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Soft Hashmap, weak, strong references etc.

 
Adam Rees
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Can someone please put me on the right track with this?. I've had a search through the forums and google and can't find anything relevant, but apologies if I'm repeating a thread. Anyway, on to the question.

Basically I'm throwing around some pretty large hashmaps and to avoid memory problems I'd like to make it a soft hashmap. Now, it's my understanding that the softness means if an element of the hashmap is not strongly referenced it can be garbage collected. However, if the key of a gc'd element is then accessed (using get or put), the element is reloaded into memory from a cache on a hardrive. Is this even remotely correct?

Thanks for any help in advance. Life has been saved by this site quite a few times, but this is my first question.

Cheers
 
Paul Clapham
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Well, you're asking about something which doesn't actually exist in the standard API. So it's a hypothetical question. If you wrote a SoftHashMap class, you could certainly write it so that it reloaded entries which had been garbage-collected from a cache, or from the database they originally came from, or something like that.

However all you have to work with is SoftReference(object). And all you can get out of that (via the get()) method is the object (if it hasn't yet been garbage-collected) or null (if it has).
 
Adam Rees
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Paul,

Thanks for your prompt reply. Digging further into the hierarchy, you're absolutly right. I didn't realise AbstractSoftMap was one of our classes. Sorry.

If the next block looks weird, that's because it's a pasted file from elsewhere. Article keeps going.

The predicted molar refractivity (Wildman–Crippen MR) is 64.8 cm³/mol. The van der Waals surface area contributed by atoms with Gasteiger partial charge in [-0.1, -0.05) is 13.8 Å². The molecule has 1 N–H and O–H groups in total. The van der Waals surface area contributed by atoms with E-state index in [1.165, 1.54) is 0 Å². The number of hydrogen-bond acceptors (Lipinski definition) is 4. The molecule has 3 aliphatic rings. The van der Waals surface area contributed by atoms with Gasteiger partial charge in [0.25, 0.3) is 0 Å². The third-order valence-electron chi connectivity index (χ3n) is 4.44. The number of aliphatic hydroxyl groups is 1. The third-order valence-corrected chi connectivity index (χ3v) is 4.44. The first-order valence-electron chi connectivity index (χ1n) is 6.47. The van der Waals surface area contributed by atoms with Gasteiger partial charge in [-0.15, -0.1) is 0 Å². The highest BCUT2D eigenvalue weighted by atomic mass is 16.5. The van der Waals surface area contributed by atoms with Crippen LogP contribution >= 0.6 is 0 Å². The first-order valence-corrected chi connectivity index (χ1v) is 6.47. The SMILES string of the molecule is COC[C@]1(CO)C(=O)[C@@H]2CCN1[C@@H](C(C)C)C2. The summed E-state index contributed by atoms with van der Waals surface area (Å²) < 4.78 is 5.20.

Thanks again
 
Nitesh Kant
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Just wanted to clarify: (making an analogy from WeakHashMap though)

A SoftHashMap, if made on the lines of WeakHashMap, will have the keys as soft references and not the values.

(Since this is not really related to performance, moving to Java In General forum)
 
Brian Cole
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Adam Rees wrote:Basically I'm throwing around some pretty large hashmaps and to avoid memory problems I'd like to make it a soft hashmap. Now, it's my understanding that the softness means if an element of the hashmap is not strongly referenced it can be garbage collected. However, if the key of a gc'd element is then accessed (using get or put), the element is reloaded into memory from a cache on a hardrive. Is this even remotely correct?


If you're talking about WeakHashMap in the java.util package then they way it works is that an entry may disappear when its key is not strongly referenced. It may be that the entry was the only strong reference to the value, and if so the value becomes eligible for GC.

Whether they are GC'd or not, they are gone from the map. There is no memory or disk cache (unless you've implemented your own somehow) and nothing is reloaded.

You may also want to take a look at LinkedHashMap. It has nothing to do with weak references, but it has methods that can be overridden to remove old entries as new ones are added so that the number of mappings doesn't get too large. They can be used to essentially turn LinkedHashMap into an LRU cache.
 
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